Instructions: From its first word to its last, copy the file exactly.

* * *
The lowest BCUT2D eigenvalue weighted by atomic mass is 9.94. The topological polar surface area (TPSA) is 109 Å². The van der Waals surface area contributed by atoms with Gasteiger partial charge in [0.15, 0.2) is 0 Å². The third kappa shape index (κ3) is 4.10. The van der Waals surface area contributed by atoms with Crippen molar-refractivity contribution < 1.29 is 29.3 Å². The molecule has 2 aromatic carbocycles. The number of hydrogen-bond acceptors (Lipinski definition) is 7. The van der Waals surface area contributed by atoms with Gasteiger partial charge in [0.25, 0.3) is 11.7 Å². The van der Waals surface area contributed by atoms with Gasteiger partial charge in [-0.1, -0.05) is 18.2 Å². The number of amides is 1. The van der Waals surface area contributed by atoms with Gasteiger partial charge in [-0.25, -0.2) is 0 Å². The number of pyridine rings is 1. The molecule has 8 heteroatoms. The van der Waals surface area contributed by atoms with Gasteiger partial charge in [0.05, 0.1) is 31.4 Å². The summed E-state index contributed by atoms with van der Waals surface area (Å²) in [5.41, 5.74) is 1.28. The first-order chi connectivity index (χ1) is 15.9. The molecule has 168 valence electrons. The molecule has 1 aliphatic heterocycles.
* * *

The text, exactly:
The lowest BCUT2D eigenvalue weighted by atomic mass is 9.94. The topological polar surface area (TPSA) is 109 Å². The van der Waals surface area contributed by atoms with Gasteiger partial charge in [0.15, 0.2) is 0 Å². The third kappa shape index (κ3) is 4.10. The van der Waals surface area contributed by atoms with Crippen molar-refractivity contribution < 1.29 is 29.3 Å². The molecule has 2 aromatic carbocycles. The number of hydrogen-bond acceptors (Lipinski definition) is 7. The van der Waals surface area contributed by atoms with Gasteiger partial charge in [0.25, 0.3) is 11.7 Å². The van der Waals surface area contributed by atoms with Gasteiger partial charge in [-0.1, -0.05) is 18.2 Å². The number of amides is 1. The van der Waals surface area contributed by atoms with Gasteiger partial charge in [-0.25, -0.2) is 0 Å². The number of pyridine rings is 1. The molecule has 8 heteroatoms. The van der Waals surface area contributed by atoms with Gasteiger partial charge in [0.05, 0.1) is 31.4 Å². The summed E-state index contributed by atoms with van der Waals surface area (Å²) in [5.41, 5.74) is 1.28. The first-order chi connectivity index (χ1) is 15.9. The molecule has 168 valence electrons. The molecule has 1 aliphatic heterocycles.